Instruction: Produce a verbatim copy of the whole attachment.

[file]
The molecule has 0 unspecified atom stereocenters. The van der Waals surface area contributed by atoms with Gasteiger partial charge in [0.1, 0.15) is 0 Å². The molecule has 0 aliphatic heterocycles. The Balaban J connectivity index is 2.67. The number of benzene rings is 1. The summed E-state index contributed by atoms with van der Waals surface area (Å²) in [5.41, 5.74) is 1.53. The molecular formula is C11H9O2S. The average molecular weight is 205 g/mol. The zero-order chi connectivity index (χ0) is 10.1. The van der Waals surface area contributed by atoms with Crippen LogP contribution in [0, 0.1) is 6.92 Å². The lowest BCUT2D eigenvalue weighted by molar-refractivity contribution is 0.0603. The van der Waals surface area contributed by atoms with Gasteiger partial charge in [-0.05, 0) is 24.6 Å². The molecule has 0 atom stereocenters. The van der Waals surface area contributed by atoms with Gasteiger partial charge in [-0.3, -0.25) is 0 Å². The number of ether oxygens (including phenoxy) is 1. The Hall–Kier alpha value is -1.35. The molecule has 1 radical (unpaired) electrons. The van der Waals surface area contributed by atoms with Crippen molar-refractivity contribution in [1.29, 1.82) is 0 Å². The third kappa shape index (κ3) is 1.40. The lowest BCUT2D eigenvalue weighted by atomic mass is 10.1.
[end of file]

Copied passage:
The molecule has 0 unspecified atom stereocenters. The van der Waals surface area contributed by atoms with Gasteiger partial charge in [0.1, 0.15) is 0 Å². The molecule has 0 aliphatic heterocycles. The Balaban J connectivity index is 2.67. The number of benzene rings is 1. The summed E-state index contributed by atoms with van der Waals surface area (Å²) in [5.41, 5.74) is 1.53. The molecular formula is C11H9O2S. The average molecular weight is 205 g/mol. The zero-order chi connectivity index (χ0) is 10.1. The van der Waals surface area contributed by atoms with Crippen LogP contribution in [0, 0.1) is 6.92 Å². The lowest BCUT2D eigenvalue weighted by molar-refractivity contribution is 0.0603. The van der Waals surface area contributed by atoms with Gasteiger partial charge in [-0.05, 0) is 24.6 Å². The molecule has 0 atom stereocenters. The van der Waals surface area contributed by atoms with Gasteiger partial charge in [-0.3, -0.25) is 0 Å². The number of ether oxygens (including phenoxy) is 1. The Hall–Kier alpha value is -1.35. The molecule has 1 radical (unpaired) electrons. The van der Waals surface area contributed by atoms with Crippen molar-refractivity contribution in [1.29, 1.82) is 0 Å². The third kappa shape index (κ3) is 1.40. The lowest BCUT2D eigenvalue weighted by atomic mass is 10.1.